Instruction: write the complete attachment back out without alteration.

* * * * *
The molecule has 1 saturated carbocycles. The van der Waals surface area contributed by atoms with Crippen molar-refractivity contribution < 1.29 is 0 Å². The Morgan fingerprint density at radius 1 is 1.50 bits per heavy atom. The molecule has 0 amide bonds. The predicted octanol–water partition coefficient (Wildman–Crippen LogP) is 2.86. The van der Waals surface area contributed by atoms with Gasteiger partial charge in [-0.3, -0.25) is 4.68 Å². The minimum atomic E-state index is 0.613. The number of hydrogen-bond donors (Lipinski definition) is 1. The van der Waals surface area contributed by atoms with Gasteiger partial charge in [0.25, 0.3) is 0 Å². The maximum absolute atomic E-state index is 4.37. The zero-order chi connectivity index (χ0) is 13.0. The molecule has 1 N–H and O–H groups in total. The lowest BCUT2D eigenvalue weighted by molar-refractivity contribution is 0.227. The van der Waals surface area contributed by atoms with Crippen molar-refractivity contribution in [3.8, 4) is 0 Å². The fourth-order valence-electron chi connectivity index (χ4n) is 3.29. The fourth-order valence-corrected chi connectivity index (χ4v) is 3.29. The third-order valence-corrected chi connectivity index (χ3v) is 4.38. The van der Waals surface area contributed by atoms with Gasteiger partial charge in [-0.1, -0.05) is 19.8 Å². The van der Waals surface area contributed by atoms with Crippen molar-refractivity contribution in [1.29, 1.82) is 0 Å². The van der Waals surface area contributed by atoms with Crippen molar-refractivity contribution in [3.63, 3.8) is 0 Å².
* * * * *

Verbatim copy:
The molecule has 1 saturated carbocycles. The van der Waals surface area contributed by atoms with Crippen molar-refractivity contribution < 1.29 is 0 Å². The Morgan fingerprint density at radius 1 is 1.50 bits per heavy atom. The molecule has 0 amide bonds. The predicted octanol–water partition coefficient (Wildman–Crippen LogP) is 2.86. The van der Waals surface area contributed by atoms with Gasteiger partial charge in [-0.3, -0.25) is 4.68 Å². The minimum atomic E-state index is 0.613. The number of hydrogen-bond donors (Lipinski definition) is 1. The van der Waals surface area contributed by atoms with Gasteiger partial charge in [0.25, 0.3) is 0 Å². The maximum absolute atomic E-state index is 4.37. The zero-order chi connectivity index (χ0) is 13.0. The molecule has 1 N–H and O–H groups in total. The lowest BCUT2D eigenvalue weighted by molar-refractivity contribution is 0.227. The van der Waals surface area contributed by atoms with Crippen molar-refractivity contribution in [3.8, 4) is 0 Å². The fourth-order valence-electron chi connectivity index (χ4n) is 3.29. The fourth-order valence-corrected chi connectivity index (χ4v) is 3.29. The third-order valence-corrected chi connectivity index (χ3v) is 4.38. The van der Waals surface area contributed by atoms with Gasteiger partial charge in [-0.1, -0.05) is 19.8 Å². The van der Waals surface area contributed by atoms with Crippen molar-refractivity contribution in [1.29, 1.82) is 0 Å². The van der Waals surface area contributed by atoms with Crippen molar-refractivity contribution in [3.63, 3.8) is 0 Å².